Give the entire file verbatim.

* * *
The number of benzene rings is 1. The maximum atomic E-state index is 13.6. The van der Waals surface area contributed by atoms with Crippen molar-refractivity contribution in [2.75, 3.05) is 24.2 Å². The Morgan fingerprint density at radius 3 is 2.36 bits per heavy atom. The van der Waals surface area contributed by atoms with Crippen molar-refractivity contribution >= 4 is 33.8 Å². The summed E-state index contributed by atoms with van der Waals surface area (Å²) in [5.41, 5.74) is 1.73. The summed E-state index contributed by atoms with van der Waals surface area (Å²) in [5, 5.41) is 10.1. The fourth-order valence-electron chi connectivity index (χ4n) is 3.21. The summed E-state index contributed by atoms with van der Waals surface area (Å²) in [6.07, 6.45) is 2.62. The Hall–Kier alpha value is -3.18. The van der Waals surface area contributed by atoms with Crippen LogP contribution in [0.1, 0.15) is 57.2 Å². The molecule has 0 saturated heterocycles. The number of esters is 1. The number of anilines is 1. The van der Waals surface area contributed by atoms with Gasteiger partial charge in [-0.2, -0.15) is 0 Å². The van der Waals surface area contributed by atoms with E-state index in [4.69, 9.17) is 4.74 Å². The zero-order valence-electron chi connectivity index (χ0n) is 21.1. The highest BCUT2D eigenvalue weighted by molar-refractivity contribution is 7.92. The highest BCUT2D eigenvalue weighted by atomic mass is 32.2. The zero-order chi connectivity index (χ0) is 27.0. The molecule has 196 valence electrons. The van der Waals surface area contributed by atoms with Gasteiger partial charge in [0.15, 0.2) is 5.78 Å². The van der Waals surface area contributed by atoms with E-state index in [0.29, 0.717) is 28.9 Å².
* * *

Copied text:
The number of benzene rings is 1. The maximum atomic E-state index is 13.6. The van der Waals surface area contributed by atoms with Crippen molar-refractivity contribution in [2.75, 3.05) is 24.2 Å². The Morgan fingerprint density at radius 3 is 2.36 bits per heavy atom. The van der Waals surface area contributed by atoms with Crippen molar-refractivity contribution >= 4 is 33.8 Å². The summed E-state index contributed by atoms with van der Waals surface area (Å²) in [5.41, 5.74) is 1.73. The summed E-state index contributed by atoms with van der Waals surface area (Å²) in [5, 5.41) is 10.1. The fourth-order valence-electron chi connectivity index (χ4n) is 3.21. The summed E-state index contributed by atoms with van der Waals surface area (Å²) in [6.07, 6.45) is 2.62. The Hall–Kier alpha value is -3.18. The van der Waals surface area contributed by atoms with Crippen LogP contribution in [0.1, 0.15) is 57.2 Å². The molecule has 0 saturated heterocycles. The number of esters is 1. The number of anilines is 1. The van der Waals surface area contributed by atoms with Gasteiger partial charge in [-0.2, -0.15) is 0 Å². The van der Waals surface area contributed by atoms with E-state index in [4.69, 9.17) is 4.74 Å². The zero-order valence-electron chi connectivity index (χ0n) is 21.1. The highest BCUT2D eigenvalue weighted by molar-refractivity contribution is 7.92. The highest BCUT2D eigenvalue weighted by atomic mass is 32.2. The zero-order chi connectivity index (χ0) is 27.0. The molecule has 196 valence electrons. The van der Waals surface area contributed by atoms with Gasteiger partial charge in [0.15, 0.2) is 5.78 Å². The van der Waals surface area contributed by atoms with E-state index in [0.29, 0.717) is 28.9 Å².